SEO is about making this content more discoverable on search engines: It improves the odds that your target audience will discover your webpages when they search for questions and information that your brand has answered through digital content.
Content marketing and SEO both fall under the umbrella of digital marketing, which is why you may hear them imprecisely referred to as online marketing/internet marketing.
The core benefit of content marketing is that it gets people on your website, where you can further engage them – for instance, by encouraging them to sign up for your newsletter or to download additional resources in exchange for an email address. Great content also gives other sites something to link back to, which can help improve your site ranking.
Think of search engine marketing (SEM) as the paid version of content marketing. It mostly consists of pay-per-click advertising using Google Ads.
The basic idea is that businesses pay Google a certain dollar amount each time someone clicks on a paid search result. Those paid search results are clearly labeled as ads (see the example above), which means that they tend to be clicked on less than organic results (results that do not say “Ad” next to them).
The thing to remember about SEM is that you need content on the other end of every banner ad and paid search result.
At a high level, SEM is just one type of digital advertising. Other ways to advertise on the web include:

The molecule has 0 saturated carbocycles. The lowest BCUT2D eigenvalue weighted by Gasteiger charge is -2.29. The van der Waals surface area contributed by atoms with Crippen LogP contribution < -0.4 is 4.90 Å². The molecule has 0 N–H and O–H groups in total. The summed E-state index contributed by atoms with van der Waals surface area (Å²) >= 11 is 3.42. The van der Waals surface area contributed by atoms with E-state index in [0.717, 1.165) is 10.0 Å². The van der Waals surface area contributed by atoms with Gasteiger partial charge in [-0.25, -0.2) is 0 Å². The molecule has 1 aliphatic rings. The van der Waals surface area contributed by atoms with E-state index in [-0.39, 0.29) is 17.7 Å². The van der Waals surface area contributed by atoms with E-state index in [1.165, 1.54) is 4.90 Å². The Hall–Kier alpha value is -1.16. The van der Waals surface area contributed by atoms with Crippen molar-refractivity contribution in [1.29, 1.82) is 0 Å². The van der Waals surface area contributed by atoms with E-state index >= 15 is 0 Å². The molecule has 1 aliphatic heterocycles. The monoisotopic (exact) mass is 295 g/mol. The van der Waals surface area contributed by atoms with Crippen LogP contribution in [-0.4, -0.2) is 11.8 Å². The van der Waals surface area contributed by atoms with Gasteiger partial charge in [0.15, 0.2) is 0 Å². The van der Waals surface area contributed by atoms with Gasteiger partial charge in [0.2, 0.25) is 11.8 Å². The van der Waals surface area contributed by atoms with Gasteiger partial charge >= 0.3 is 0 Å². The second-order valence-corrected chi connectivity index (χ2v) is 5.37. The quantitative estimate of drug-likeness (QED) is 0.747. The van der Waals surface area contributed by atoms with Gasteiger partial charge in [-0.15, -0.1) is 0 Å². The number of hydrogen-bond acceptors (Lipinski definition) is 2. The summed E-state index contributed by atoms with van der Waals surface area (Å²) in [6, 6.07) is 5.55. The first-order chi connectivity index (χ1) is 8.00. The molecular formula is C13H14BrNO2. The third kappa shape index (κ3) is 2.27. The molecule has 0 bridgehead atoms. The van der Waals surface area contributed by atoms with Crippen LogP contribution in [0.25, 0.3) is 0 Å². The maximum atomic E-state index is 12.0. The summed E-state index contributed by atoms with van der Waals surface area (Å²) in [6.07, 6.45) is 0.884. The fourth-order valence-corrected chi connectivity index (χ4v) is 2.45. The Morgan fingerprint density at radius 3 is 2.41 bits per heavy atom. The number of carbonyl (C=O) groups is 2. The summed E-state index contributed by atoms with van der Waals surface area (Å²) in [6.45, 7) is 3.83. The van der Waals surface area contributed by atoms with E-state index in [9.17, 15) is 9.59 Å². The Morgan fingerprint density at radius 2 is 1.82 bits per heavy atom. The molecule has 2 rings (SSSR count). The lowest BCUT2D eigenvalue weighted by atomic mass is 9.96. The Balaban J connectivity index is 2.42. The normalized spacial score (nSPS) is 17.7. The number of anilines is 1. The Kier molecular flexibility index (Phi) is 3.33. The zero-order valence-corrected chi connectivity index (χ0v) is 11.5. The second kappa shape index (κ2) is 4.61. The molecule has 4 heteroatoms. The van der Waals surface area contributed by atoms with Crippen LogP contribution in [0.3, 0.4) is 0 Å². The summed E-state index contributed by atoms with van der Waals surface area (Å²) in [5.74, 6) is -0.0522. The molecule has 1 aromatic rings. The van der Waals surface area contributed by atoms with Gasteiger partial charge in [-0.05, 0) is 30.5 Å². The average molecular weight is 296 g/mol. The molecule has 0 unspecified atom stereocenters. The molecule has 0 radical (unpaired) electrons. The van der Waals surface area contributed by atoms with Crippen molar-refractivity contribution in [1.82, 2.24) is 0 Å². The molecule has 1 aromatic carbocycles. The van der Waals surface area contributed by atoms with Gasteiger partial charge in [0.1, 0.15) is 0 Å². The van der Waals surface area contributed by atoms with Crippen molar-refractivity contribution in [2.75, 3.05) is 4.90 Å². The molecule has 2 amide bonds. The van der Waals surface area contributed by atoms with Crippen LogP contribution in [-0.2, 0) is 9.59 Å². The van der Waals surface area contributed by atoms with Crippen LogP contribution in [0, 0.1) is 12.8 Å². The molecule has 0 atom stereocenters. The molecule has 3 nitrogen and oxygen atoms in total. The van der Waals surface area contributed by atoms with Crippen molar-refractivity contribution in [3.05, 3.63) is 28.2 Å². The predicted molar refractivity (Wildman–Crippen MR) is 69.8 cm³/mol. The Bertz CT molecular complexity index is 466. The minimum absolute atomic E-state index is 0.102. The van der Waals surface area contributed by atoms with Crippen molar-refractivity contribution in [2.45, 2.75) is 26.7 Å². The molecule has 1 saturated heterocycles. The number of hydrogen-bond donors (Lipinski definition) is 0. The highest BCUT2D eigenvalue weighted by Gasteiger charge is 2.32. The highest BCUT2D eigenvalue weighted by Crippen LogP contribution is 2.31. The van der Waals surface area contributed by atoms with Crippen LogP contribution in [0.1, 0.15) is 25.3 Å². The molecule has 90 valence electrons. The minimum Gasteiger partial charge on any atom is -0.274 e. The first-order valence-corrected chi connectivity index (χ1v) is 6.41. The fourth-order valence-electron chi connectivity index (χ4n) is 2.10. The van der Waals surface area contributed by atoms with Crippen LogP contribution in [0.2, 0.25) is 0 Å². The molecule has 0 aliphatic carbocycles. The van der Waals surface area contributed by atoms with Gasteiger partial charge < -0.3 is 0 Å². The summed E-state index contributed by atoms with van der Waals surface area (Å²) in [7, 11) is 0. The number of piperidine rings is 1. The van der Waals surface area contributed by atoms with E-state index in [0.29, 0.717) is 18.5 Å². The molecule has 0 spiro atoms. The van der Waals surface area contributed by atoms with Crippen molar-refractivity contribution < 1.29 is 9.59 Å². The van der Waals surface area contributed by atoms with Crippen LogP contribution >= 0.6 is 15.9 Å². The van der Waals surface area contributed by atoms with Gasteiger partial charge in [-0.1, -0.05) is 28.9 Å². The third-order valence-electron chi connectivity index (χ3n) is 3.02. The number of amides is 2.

- Social media ads.
- Ad distribution networks that post a banner on relevant sites.
The thing to remember about SEM is that you need content on the other end of every banner ad and paid search result. As such, SEM is most valuable as a supplement to a larger content marketing strategy.
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Social media marketing is exactly what it sounds like: the use of social media platforms to distribute unpaid content, like in the example above, or paid content, like this paid ad on Facebook:
The benefit of social media channels include:
- Billions of people use it.
- You can promote your brand and its content for free on social media.
- You can turn satisfied customers into brand advocates on social media with user-generated content campaigns (think of this as as cost-effective form of influencer marketing where you encourage positive interactions with your brand on social networks).
- There are many social media channels, and you can focus your attention more on the ones that matter most to your target market (Gen Z loves SnapChat and Instagram, for instance).
A call to action (CTA) is a prompt to get anyone reading your content to take a desired action. These CTAs can live on your homepage, be embedded in a blog post or the end of an email, included in a social media post, etc.
They typically use action language, like:
- Find out how.
- Get your free quote.
- Discover more savings.
- Take the virtual tour.
- Sign up for a free consultation.
- Download the eBook.
They can be presented as buttons that live in fixed parts of your site – like so:
They can be form fields on the landing page of downloadable marketing collateral:
Or they can be scroll activated pop-up boxes:
You can even include CTAs in your blog copy as anchor text.
The goal is to get a user to take an action, like providing an email in exchange for reading an eBook or a white paper.
That action should lead to deeper engagement with your brand. By capturing an email, for instance, you put that lead on a track for email marketing efforts.